Vol. 16 No.2 (February 2006), pp.139-141


CONSTITUTIONAL RIGHTS AFTER GLOBALIZATION, by Gavin W. Anderson.  Oxford: Hart Publishing, 2005.  176pp. Hardback. £30.00/$60.00.  ISBN: 1-84113-448-1.


Reviewed by Julie A. Thomas, Law Library, Drake University.  Email: julie.thomas [at] drake.edu.


Gavin W. Anderson, senior lecturer at the University of Glasgow’s School of Law, argues in CONSTITUTIONAL RIGHTS AFTER GLOBALIZATION that the traditional model of constitutional rights, based on liberal legalism, is no longer accurate in the current era of “legal pluralism,” – i.e., globalized political power given to both nation-states and non-state actors, such as multinational corporations – and that the legal pluralist paradigm should therefore supplant liberalism for legal scholars, practitioners, and educators.


Anderson successfully meets the challenge of discussing a potentially dry subject involving esoteric terms that could scare off even the most dedicated scholar – e.g., “counterhegemonic” and “internormativity” – by making his arguments mercifully brief, yet surprisingly clear.  In Chapter One he summarizes each chapter to follow; the rest of the book then develops his main points in three parts.  Part One outlines and defines globalization’s effects on political power, laying the foundation for Anderson’s suggested paradigm shift.   In Part Two, Anderson details his definition of legal pluralism (both internal and external), how it differs from legal liberalism, and how other scholars approach this dichotomy. Part Three begins with Anderson’s answers to common criticisms of legal pluralism and ends with his practical suggestions for embracing the new paradigm of globalization and legal pluralism in constitutional theory.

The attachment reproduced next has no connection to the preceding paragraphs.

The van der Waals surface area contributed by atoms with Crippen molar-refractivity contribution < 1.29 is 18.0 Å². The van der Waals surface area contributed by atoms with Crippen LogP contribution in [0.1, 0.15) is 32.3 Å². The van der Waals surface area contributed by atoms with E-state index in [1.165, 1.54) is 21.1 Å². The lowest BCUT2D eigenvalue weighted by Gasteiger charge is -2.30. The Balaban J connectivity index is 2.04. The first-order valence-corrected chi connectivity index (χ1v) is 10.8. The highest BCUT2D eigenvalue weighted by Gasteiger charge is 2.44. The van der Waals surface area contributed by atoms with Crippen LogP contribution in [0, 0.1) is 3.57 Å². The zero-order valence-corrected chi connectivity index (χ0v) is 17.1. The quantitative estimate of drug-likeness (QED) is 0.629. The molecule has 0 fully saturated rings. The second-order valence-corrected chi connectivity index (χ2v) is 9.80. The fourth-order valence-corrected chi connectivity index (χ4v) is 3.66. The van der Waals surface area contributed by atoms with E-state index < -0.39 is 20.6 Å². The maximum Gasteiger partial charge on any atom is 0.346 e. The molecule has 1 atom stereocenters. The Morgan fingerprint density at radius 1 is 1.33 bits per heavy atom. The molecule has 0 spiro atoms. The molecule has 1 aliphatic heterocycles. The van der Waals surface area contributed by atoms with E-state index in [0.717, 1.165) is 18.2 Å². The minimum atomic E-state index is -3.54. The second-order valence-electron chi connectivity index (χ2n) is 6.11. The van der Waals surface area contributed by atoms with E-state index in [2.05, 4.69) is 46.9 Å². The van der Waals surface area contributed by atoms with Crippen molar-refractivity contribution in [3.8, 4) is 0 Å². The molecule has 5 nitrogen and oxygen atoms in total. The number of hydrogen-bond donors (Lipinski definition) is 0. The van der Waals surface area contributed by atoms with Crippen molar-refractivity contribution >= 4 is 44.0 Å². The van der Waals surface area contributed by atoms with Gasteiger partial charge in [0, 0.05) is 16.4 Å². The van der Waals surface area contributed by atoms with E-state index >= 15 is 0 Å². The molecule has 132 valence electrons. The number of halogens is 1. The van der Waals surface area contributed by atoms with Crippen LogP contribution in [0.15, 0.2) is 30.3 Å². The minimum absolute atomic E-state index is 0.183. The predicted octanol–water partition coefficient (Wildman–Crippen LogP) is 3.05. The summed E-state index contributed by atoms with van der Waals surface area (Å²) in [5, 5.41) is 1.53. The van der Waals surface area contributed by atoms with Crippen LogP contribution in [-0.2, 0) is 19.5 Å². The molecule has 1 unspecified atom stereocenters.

Anderson makes clear early that his use of the term “globalization,” while applicable to many fields, refers to economics and what is called “the Washington consensus.”  The economic neoliberalism of the Reagan/Thatcher era began the reversal of the idea of the state as “principal repository of political power.”  As the 20th century wound down, governments around the world minimized their own power through tax reduction, marketplace deregulation, and welfare cutbacks.  Taking the place of government intervention, private actors – particularly corporations – took over political power, becoming, in effect, “private international regimes” (p.9).